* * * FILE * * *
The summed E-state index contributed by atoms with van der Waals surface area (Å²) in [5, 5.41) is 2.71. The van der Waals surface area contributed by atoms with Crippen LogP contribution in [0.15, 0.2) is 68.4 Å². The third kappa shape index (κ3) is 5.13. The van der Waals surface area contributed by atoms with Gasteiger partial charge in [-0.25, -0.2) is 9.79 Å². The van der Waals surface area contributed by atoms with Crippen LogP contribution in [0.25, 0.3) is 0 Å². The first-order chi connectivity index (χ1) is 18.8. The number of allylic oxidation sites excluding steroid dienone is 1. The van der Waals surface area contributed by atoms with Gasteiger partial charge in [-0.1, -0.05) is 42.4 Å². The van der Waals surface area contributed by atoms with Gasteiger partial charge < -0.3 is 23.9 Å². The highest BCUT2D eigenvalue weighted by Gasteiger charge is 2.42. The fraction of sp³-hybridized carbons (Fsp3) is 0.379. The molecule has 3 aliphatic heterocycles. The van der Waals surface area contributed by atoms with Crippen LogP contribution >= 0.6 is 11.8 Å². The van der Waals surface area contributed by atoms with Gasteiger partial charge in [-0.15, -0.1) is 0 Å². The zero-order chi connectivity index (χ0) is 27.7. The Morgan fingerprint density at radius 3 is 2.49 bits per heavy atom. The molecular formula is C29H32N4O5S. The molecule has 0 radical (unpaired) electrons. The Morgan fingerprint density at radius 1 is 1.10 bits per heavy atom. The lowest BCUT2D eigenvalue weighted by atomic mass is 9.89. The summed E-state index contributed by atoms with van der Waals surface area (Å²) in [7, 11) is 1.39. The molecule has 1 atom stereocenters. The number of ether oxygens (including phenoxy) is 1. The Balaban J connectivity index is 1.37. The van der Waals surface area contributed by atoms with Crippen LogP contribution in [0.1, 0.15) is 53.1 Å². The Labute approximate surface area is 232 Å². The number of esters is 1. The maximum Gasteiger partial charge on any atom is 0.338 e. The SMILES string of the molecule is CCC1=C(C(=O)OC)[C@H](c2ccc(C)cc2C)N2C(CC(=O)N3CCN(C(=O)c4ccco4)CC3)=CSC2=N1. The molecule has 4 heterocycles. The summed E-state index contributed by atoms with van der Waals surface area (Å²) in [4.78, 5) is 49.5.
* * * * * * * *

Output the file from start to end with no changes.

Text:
The summed E-state index contributed by atoms with van der Waals surface area (Å²) in [5, 5.41) is 2.71. The van der Waals surface area contributed by atoms with Crippen LogP contribution in [0.15, 0.2) is 68.4 Å². The third kappa shape index (κ3) is 5.13. The van der Waals surface area contributed by atoms with Gasteiger partial charge in [-0.25, -0.2) is 9.79 Å². The van der Waals surface area contributed by atoms with Crippen LogP contribution in [0.25, 0.3) is 0 Å². The first-order chi connectivity index (χ1) is 18.8. The number of allylic oxidation sites excluding steroid dienone is 1. The van der Waals surface area contributed by atoms with Gasteiger partial charge in [-0.1, -0.05) is 42.4 Å². The van der Waals surface area contributed by atoms with Gasteiger partial charge < -0.3 is 23.9 Å². The highest BCUT2D eigenvalue weighted by Gasteiger charge is 2.42. The fraction of sp³-hybridized carbons (Fsp3) is 0.379. The molecule has 3 aliphatic heterocycles. The van der Waals surface area contributed by atoms with Crippen LogP contribution >= 0.6 is 11.8 Å². The van der Waals surface area contributed by atoms with Gasteiger partial charge in [-0.15, -0.1) is 0 Å². The zero-order chi connectivity index (χ0) is 27.7. The Morgan fingerprint density at radius 3 is 2.49 bits per heavy atom. The molecular formula is C29H32N4O5S. The molecule has 0 radical (unpaired) electrons. The Morgan fingerprint density at radius 1 is 1.10 bits per heavy atom. The lowest BCUT2D eigenvalue weighted by atomic mass is 9.89. The summed E-state index contributed by atoms with van der Waals surface area (Å²) in [7, 11) is 1.39. The molecule has 1 atom stereocenters. The number of ether oxygens (including phenoxy) is 1. The Balaban J connectivity index is 1.37. The van der Waals surface area contributed by atoms with Crippen LogP contribution in [0.1, 0.15) is 53.1 Å². The Labute approximate surface area is 232 Å². The number of esters is 1. The maximum Gasteiger partial charge on any atom is 0.338 e. The SMILES string of the molecule is CCC1=C(C(=O)OC)[C@H](c2ccc(C)cc2C)N2C(CC(=O)N3CCN(C(=O)c4ccco4)CC3)=CSC2=N1. The molecule has 4 heterocycles. The summed E-state index contributed by atoms with van der Waals surface area (Å²) in [4.78, 5) is 49.5.